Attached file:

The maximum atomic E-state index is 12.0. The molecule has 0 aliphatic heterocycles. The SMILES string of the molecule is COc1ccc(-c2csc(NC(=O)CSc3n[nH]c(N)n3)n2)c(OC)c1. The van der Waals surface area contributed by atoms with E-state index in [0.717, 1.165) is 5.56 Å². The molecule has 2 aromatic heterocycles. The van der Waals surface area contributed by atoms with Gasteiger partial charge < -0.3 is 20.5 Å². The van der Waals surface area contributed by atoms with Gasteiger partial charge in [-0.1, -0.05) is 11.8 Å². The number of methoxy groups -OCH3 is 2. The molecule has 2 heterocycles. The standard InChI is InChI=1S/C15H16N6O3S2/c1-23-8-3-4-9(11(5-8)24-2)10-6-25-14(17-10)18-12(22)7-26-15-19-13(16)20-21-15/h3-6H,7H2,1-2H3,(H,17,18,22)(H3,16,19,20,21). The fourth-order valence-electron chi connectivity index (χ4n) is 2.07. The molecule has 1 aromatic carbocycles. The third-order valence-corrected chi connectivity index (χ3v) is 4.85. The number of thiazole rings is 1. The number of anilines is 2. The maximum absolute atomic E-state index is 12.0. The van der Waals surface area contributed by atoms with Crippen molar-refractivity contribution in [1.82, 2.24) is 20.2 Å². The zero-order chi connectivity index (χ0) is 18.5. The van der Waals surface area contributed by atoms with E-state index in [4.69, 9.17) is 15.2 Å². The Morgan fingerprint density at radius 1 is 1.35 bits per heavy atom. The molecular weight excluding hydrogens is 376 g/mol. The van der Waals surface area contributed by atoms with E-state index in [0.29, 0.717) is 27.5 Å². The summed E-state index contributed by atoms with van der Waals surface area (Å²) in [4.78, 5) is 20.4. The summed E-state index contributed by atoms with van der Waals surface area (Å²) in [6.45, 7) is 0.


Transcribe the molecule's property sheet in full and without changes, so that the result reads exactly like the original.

The maximum atomic E-state index is 12.0. The molecule has 0 aliphatic heterocycles. The SMILES string of the molecule is COc1ccc(-c2csc(NC(=O)CSc3n[nH]c(N)n3)n2)c(OC)c1. The van der Waals surface area contributed by atoms with E-state index in [0.717, 1.165) is 5.56 Å². The molecule has 2 aromatic heterocycles. The van der Waals surface area contributed by atoms with Gasteiger partial charge < -0.3 is 20.5 Å². The van der Waals surface area contributed by atoms with Gasteiger partial charge in [-0.1, -0.05) is 11.8 Å². The number of methoxy groups -OCH3 is 2. The molecule has 2 heterocycles. The standard InChI is InChI=1S/C15H16N6O3S2/c1-23-8-3-4-9(11(5-8)24-2)10-6-25-14(17-10)18-12(22)7-26-15-19-13(16)20-21-15/h3-6H,7H2,1-2H3,(H,17,18,22)(H3,16,19,20,21). The fourth-order valence-electron chi connectivity index (χ4n) is 2.07. The molecule has 1 aromatic carbocycles. The third-order valence-corrected chi connectivity index (χ3v) is 4.85. The number of thiazole rings is 1. The number of anilines is 2. The maximum absolute atomic E-state index is 12.0. The van der Waals surface area contributed by atoms with Crippen molar-refractivity contribution in [1.82, 2.24) is 20.2 Å². The zero-order chi connectivity index (χ0) is 18.5. The van der Waals surface area contributed by atoms with E-state index in [4.69, 9.17) is 15.2 Å². The Morgan fingerprint density at radius 1 is 1.35 bits per heavy atom. The molecular weight excluding hydrogens is 376 g/mol. The van der Waals surface area contributed by atoms with E-state index in [0.29, 0.717) is 27.5 Å². The summed E-state index contributed by atoms with van der Waals surface area (Å²) in [4.78, 5) is 20.4. The summed E-state index contributed by atoms with van der Waals surface area (Å²) in [6.45, 7) is 0.